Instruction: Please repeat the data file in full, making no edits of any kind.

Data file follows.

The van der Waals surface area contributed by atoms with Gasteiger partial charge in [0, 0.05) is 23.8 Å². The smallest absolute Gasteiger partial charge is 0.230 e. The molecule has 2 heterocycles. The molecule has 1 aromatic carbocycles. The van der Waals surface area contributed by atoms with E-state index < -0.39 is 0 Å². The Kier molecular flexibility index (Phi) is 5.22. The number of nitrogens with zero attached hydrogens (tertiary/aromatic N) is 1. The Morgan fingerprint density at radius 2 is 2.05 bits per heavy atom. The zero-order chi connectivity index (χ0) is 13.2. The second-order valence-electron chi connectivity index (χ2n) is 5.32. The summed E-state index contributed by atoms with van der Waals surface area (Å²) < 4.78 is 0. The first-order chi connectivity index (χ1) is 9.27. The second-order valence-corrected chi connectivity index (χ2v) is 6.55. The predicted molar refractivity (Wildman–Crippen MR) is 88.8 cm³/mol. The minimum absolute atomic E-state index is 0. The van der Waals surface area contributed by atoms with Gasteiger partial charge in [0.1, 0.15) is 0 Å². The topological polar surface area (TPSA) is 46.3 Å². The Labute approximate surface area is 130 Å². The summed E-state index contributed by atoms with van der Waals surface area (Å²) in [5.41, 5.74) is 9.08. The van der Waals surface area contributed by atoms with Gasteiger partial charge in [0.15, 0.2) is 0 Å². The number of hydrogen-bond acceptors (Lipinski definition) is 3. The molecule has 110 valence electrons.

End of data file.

The van der Waals surface area contributed by atoms with Gasteiger partial charge in [0, 0.05) is 23.8 Å². The smallest absolute Gasteiger partial charge is 0.230 e. The molecule has 2 heterocycles. The molecule has 1 aromatic carbocycles. The van der Waals surface area contributed by atoms with E-state index < -0.39 is 0 Å². The Kier molecular flexibility index (Phi) is 5.22. The number of nitrogens with zero attached hydrogens (tertiary/aromatic N) is 1. The Morgan fingerprint density at radius 2 is 2.05 bits per heavy atom. The zero-order chi connectivity index (χ0) is 13.2. The second-order valence-electron chi connectivity index (χ2n) is 5.32. The summed E-state index contributed by atoms with van der Waals surface area (Å²) < 4.78 is 0. The first-order chi connectivity index (χ1) is 9.27. The second-order valence-corrected chi connectivity index (χ2v) is 6.55. The predicted molar refractivity (Wildman–Crippen MR) is 88.8 cm³/mol. The minimum absolute atomic E-state index is 0. The van der Waals surface area contributed by atoms with Gasteiger partial charge in [0.1, 0.15) is 0 Å². The topological polar surface area (TPSA) is 46.3 Å². The Labute approximate surface area is 130 Å². The summed E-state index contributed by atoms with van der Waals surface area (Å²) in [5.41, 5.74) is 9.08. The van der Waals surface area contributed by atoms with Gasteiger partial charge in [0.15, 0.2) is 0 Å². The number of hydrogen-bond acceptors (Lipinski definition) is 3. The molecule has 110 valence electrons.